We shall follow a similar line of attack, and eventually implement (2.4). Unfortunately, the A-amplitude Laplace transform representation in [14] is not valid in the classical limit-circle case at one endpoint of a finite interval, since one cannot transform such a problem to the half-line whilst retaining the Liouville normal form. Another approach must be used.

We will find a Laplace transform representation of mh,H (A) by showing that its so-called Mittag-Leffler series expansion (see, for example, [12, Chapter 8]) is simply related to a Laplace transform. We then prove that condition (2.5) holds, implying the validity of interpolation formula (2.4).

Self-adjoint operators associated with a classical limit-circle non-oscillatory Sturm-Liouville problem on a finite interval, with separated boundary conditions, have purely discrete spectrum comprising simple eigenvalues. One way to observe this is to use the Niessen-Zettl transformation [23] of such a problem to a regular problem on the same interval, then recall

that spectra of regular Sturm-Liouville problems comprise simple eigenvalues (see, for example, [11]). This holds under any choice of separated boundary conditions, whence we see that mh,H has, as its only singular behaviour, simple poles at the eigenvalues An of (2.1) and (2.2) with the further boundary condition

u'(1; A) = hu(1; A), (2.6)

since these are where the denominator of mh,H (A) vanishes.

In Lemma B.1, we show that in the classical limit-circle non-oscillatory case, enumerating the eigenvalues as An, n =1, 2, 3,..., we have

An = (n +1/4) V + 0(1),

\iXn = (n +1/4)n + 0(1/n) (n —>to ). (2.7)

For each n, the eigenfunction pn corresponding to An is defined by

Pn = p(-; An),

where p solves (2.1) with initial conditions p(1; A) = 1,p'(1; A) = h. Suppose that — is the linearly independent solution with -0(1; A) = 1, (1; A) = H, and

$(A) := p(0+; A), K(A) := — (0+; A).

Then, by checking that f (x; A) := — (x; A) + mh,H(A)p(x; A) satisfies the 'boundary condition' in (2.3), it follows that

mh,H (A) = — fjg. (2.8)

Therefore, $(An) being 0 implies via integration by parts that

H — h = f '(1; A)pn(1) — f (1; A)pn(1)

(A - A„)

f(-; A)Vn

rl Ф(А) rl

= (A - ; A)^n - (A - Ап)ф(А) - ф(Ап) J

Ф(А„) r 1

Ф'(А„) J

< as A An. (2.9)

If we denote the norming constants associated with \n by an := JQ ^П, then we see from (2.8) and (2.9) that the residue of the m-function at its poles is given by

Res(mh,H; An) = -• (2.10)

Furthermore, in Lemma B.2 we prove that

an = 1/2 + O(1/n). (2.11)

The asymptotics (2.11) and (2.7) immediately imply that 1/an(A — An) is convergent,

uniformly for A in any compact set bounded away from {An}^=1. Furthermore,

^ ■ 0 (Im(A) —> ж). (2.12)

(A - An)

This will ultimately turn out to be the Mittag-Leffler series we seek, but we need to link this result to the m-function. We can achieve this via Nevanlinna-type properties of mh,H. For completeness, we briefly repeat here the following well-known calculation, showing that mh,H

is (anti-)Nevanlinna. Observe that, for any solution u of (2.1) and (2.2), we have

(A - A) u( ; A)u(-; A) = u'(0; A)u(0; A) - u(0; A)u'(0; A) Jo

= (h - H)(mh,H(A) - mh,H(A));

subtracting the complex conjugate of this whilst noting u(-; A) = u(-; A) shows that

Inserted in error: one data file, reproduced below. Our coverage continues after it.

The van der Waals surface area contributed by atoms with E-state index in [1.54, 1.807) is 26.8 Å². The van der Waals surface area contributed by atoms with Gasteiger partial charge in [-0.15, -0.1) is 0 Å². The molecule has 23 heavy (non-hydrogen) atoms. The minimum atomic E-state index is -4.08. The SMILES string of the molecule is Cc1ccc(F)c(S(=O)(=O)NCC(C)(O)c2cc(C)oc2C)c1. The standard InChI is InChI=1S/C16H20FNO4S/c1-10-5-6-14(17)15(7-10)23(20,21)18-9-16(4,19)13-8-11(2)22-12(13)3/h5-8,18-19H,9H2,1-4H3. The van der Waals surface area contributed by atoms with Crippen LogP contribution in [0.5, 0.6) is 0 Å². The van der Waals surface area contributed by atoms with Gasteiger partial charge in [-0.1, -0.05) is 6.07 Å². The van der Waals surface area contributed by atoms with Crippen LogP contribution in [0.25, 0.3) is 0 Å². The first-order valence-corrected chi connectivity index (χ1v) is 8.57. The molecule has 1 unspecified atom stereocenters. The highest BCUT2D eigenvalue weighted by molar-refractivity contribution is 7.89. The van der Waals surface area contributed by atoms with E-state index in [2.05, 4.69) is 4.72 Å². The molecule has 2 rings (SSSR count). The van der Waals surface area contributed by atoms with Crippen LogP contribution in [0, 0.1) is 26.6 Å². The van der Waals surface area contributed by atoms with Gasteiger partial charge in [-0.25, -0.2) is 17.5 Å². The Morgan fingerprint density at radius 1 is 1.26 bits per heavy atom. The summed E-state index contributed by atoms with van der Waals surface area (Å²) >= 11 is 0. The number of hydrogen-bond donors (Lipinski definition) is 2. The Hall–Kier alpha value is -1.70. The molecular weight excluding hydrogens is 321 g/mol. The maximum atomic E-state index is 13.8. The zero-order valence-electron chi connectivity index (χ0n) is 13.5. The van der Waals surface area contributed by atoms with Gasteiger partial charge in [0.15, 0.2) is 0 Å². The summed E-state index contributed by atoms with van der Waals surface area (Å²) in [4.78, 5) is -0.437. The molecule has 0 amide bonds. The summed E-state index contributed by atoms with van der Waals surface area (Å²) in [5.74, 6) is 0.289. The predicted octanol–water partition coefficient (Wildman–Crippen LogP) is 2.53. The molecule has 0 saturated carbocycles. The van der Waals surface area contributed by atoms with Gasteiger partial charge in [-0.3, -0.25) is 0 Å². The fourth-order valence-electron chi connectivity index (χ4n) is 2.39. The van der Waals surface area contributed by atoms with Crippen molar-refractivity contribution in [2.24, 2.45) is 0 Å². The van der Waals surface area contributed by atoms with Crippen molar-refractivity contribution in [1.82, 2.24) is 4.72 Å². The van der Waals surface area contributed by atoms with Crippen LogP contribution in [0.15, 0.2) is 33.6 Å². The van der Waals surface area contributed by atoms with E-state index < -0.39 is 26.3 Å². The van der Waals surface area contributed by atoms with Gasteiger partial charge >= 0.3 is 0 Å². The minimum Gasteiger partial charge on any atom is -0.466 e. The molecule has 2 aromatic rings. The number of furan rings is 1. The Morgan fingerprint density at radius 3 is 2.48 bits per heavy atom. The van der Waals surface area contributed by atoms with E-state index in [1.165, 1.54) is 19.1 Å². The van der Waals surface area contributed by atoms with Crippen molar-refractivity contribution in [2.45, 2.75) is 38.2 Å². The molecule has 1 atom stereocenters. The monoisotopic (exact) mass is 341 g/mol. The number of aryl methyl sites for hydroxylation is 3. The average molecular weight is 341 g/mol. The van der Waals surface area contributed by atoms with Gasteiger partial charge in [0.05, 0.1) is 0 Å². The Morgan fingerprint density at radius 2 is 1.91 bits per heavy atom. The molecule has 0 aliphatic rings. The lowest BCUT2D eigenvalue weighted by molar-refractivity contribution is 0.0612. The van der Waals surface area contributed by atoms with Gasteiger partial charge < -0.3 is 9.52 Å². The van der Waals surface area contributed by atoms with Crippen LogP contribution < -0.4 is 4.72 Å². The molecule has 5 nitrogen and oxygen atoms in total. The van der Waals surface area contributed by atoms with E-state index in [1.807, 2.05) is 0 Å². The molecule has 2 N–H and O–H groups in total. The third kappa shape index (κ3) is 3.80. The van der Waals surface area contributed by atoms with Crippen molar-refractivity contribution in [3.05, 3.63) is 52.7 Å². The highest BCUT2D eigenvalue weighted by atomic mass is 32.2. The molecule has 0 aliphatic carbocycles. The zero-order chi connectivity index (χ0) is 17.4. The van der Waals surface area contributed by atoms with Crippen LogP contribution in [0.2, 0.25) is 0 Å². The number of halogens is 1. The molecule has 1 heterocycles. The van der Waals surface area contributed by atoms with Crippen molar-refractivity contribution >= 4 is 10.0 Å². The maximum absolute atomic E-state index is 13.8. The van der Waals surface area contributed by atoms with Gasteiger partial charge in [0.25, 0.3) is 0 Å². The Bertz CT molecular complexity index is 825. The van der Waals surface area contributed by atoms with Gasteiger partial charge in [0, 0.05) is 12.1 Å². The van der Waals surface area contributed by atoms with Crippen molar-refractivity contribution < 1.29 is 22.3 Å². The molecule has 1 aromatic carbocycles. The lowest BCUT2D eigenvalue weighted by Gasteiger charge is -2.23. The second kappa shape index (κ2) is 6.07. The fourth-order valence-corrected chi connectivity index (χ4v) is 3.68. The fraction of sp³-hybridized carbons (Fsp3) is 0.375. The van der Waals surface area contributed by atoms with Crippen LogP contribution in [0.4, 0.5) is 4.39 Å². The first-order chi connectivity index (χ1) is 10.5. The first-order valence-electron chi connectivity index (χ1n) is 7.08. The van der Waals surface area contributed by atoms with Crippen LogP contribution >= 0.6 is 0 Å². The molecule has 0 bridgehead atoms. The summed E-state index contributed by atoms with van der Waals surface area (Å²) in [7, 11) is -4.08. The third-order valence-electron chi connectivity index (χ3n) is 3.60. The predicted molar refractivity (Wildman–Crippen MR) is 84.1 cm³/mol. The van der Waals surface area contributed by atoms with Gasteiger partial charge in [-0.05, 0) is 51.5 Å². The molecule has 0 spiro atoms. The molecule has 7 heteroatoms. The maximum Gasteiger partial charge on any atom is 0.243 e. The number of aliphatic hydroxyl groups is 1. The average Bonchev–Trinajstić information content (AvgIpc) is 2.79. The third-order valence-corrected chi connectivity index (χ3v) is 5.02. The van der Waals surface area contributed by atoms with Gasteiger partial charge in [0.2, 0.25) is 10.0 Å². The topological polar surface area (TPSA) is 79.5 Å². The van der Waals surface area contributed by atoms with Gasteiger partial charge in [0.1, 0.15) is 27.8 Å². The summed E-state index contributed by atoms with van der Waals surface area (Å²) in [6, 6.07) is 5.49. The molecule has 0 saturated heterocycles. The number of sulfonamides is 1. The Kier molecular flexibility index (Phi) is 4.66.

If • \M2 (U mIm(mh,H(A))

|u(-; A)l =(h - H) Irn(A) •

Hence, if h > H, then mh,H is in the Nevanlinna class of functions that map the upper and lower half-planes to themselves, whilst if h < H, then mh,H is the negative of such a function, known as anti-Nevanlinna.

It is known that all (anti-)Nevanlinna functions have a Stieltjes integral representation; here

mh,H (A) = A + BX +


t - A 1+t2^

where p is the spectral measure associated with the problem (2.1), and

A = Re(mhH(i)), B = lim •

' t->IT

Note that p is increasing if and only if h > H. Furthermore, as a measure it assigns 'mass' only at points in the spectrum of the Sturm-Liouville operator associated with (2.1), that is, for any dp-integrable g,

g(t) dp(t) = 53 Yng(An),

Yn being the mass at An. Thus

-A + BA Y I

An - A 1 +A2,

/1 X \

mhH(X) = A + BX ^i; —X - TTXñ)

Integrating anti-clockwise along a sufficiently small, simple, closed contour around An and comparing with (2.10) shows that Yn = -Res(mh H; An) = (h - H)/an. Hence, we may split up the sum and write

mh,H (A) = A + BA +J2 —77-77 •

an(An - A)

n=1 v ^

To proceed, we need large-Im(A) asymptotics of mh,H(A). Expressing mh,H in terms of the Neumann m-function mN(A) := u(1; A)/u'(1; A) and using Lemma B.3, we see

1 - HmN (A) 1 - H/CVX

mh H(A) =---~-= —► 1 (Im(A) —> ^oo)^

h,H > 1 - hmN (A) 1 - h/CVA { A ^

From this and (2.12), we see that a! = 1 and B = 0. Thus we have proved the following lemma.

Lemma 2.1. Uniformly for A in any compact set that is non-intersecting with {An} have a Mittag-Leffler series representation for the Robin m-function given by


mh,H (X) - 1 = Y" -^-77 •

' n=1 °n(Xn - X)

h- H (2.13)

an( An

Remark 2.1. Our calculations proving this result are adapted from parts of a calculation in [20, Chapter 3] for a regular Sturm-Liouville problem in normal form.

Lemma 2.1 gives us enough to deduce a Laplace transform representation of mh¡H, and hence our interpolation result. For the reader's convenience we state the theorem in full.

Theorem 2.1 (Classical limit-circle m-function interpolation). Under the hypothesis that Q G L2(0, b) is real-valued, the Robin m-function

u'(1; A) - Hu(1; A) mhH(A) - u'(1; A) - hu(1; A) ' for any square-integrable solution u of the limit-circle non-oscillatory problem